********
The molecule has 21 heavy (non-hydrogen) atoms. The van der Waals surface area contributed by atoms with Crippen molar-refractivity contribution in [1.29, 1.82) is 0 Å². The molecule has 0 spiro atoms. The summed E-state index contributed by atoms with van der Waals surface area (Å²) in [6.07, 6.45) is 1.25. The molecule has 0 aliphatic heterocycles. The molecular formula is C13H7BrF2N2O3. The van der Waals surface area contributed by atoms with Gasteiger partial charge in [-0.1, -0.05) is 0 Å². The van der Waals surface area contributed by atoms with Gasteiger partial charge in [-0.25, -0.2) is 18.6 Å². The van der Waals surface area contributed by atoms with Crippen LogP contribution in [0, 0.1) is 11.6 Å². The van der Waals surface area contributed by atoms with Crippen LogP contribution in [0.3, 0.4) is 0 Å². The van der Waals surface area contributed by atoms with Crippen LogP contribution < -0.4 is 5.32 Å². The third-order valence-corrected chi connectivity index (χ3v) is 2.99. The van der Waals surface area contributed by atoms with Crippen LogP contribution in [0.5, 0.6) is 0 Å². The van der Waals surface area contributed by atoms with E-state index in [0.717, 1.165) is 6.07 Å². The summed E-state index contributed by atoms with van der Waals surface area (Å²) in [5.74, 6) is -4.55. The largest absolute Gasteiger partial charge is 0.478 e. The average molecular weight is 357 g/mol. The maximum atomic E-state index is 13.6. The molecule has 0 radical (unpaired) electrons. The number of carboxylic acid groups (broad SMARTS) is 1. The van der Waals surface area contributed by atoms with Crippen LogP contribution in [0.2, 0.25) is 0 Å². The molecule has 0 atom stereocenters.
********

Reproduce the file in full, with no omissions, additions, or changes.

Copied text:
The molecule has 21 heavy (non-hydrogen) atoms. The van der Waals surface area contributed by atoms with Crippen molar-refractivity contribution in [1.29, 1.82) is 0 Å². The molecule has 0 spiro atoms. The summed E-state index contributed by atoms with van der Waals surface area (Å²) in [6.07, 6.45) is 1.25. The molecule has 0 aliphatic heterocycles. The molecular formula is C13H7BrF2N2O3. The van der Waals surface area contributed by atoms with Gasteiger partial charge in [-0.1, -0.05) is 0 Å². The van der Waals surface area contributed by atoms with Gasteiger partial charge in [-0.25, -0.2) is 18.6 Å². The van der Waals surface area contributed by atoms with Crippen LogP contribution in [0, 0.1) is 11.6 Å². The van der Waals surface area contributed by atoms with Crippen LogP contribution in [0.3, 0.4) is 0 Å². The van der Waals surface area contributed by atoms with Crippen LogP contribution < -0.4 is 5.32 Å². The third-order valence-corrected chi connectivity index (χ3v) is 2.99. The van der Waals surface area contributed by atoms with Crippen LogP contribution in [0.5, 0.6) is 0 Å². The van der Waals surface area contributed by atoms with E-state index in [0.717, 1.165) is 6.07 Å². The summed E-state index contributed by atoms with van der Waals surface area (Å²) in [5.74, 6) is -4.55. The largest absolute Gasteiger partial charge is 0.478 e. The average molecular weight is 357 g/mol. The maximum atomic E-state index is 13.6. The molecule has 0 radical (unpaired) electrons. The number of carboxylic acid groups (broad SMARTS) is 1. The van der Waals surface area contributed by atoms with Crippen LogP contribution in [0.2, 0.25) is 0 Å². The molecule has 0 atom stereocenters.